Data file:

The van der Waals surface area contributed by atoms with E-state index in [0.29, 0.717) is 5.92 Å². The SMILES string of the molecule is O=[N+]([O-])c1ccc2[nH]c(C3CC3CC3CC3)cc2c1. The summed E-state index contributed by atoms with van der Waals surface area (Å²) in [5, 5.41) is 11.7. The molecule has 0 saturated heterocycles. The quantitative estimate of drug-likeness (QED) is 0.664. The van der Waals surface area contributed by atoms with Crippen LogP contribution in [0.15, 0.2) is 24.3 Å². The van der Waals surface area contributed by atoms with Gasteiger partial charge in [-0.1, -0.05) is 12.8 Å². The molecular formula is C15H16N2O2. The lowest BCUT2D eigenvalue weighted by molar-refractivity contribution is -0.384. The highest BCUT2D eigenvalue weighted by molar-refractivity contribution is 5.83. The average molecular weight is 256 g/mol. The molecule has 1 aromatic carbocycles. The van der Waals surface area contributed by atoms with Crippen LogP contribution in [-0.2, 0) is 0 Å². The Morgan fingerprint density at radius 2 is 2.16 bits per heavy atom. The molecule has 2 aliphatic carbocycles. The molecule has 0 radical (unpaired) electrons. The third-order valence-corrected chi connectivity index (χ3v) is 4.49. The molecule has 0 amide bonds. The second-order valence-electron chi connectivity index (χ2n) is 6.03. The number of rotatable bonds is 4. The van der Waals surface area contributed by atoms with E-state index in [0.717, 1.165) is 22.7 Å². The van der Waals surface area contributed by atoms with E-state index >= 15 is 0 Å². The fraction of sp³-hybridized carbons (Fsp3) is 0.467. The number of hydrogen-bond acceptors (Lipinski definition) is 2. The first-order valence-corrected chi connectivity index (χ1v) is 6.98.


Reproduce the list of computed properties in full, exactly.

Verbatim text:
The van der Waals surface area contributed by atoms with E-state index in [0.29, 0.717) is 5.92 Å². The SMILES string of the molecule is O=[N+]([O-])c1ccc2[nH]c(C3CC3CC3CC3)cc2c1. The summed E-state index contributed by atoms with van der Waals surface area (Å²) in [5, 5.41) is 11.7. The molecule has 0 saturated heterocycles. The quantitative estimate of drug-likeness (QED) is 0.664. The van der Waals surface area contributed by atoms with Crippen LogP contribution in [0.15, 0.2) is 24.3 Å². The van der Waals surface area contributed by atoms with Gasteiger partial charge in [-0.1, -0.05) is 12.8 Å². The molecular formula is C15H16N2O2. The lowest BCUT2D eigenvalue weighted by molar-refractivity contribution is -0.384. The highest BCUT2D eigenvalue weighted by molar-refractivity contribution is 5.83. The average molecular weight is 256 g/mol. The molecule has 1 aromatic carbocycles. The van der Waals surface area contributed by atoms with Crippen LogP contribution in [-0.2, 0) is 0 Å². The Morgan fingerprint density at radius 2 is 2.16 bits per heavy atom. The molecule has 2 aliphatic carbocycles. The molecule has 0 radical (unpaired) electrons. The third-order valence-corrected chi connectivity index (χ3v) is 4.49. The molecule has 0 amide bonds. The second-order valence-electron chi connectivity index (χ2n) is 6.03. The number of rotatable bonds is 4. The van der Waals surface area contributed by atoms with E-state index in [0.717, 1.165) is 22.7 Å². The van der Waals surface area contributed by atoms with E-state index >= 15 is 0 Å². The fraction of sp³-hybridized carbons (Fsp3) is 0.467. The number of hydrogen-bond acceptors (Lipinski definition) is 2. The first-order valence-corrected chi connectivity index (χ1v) is 6.98.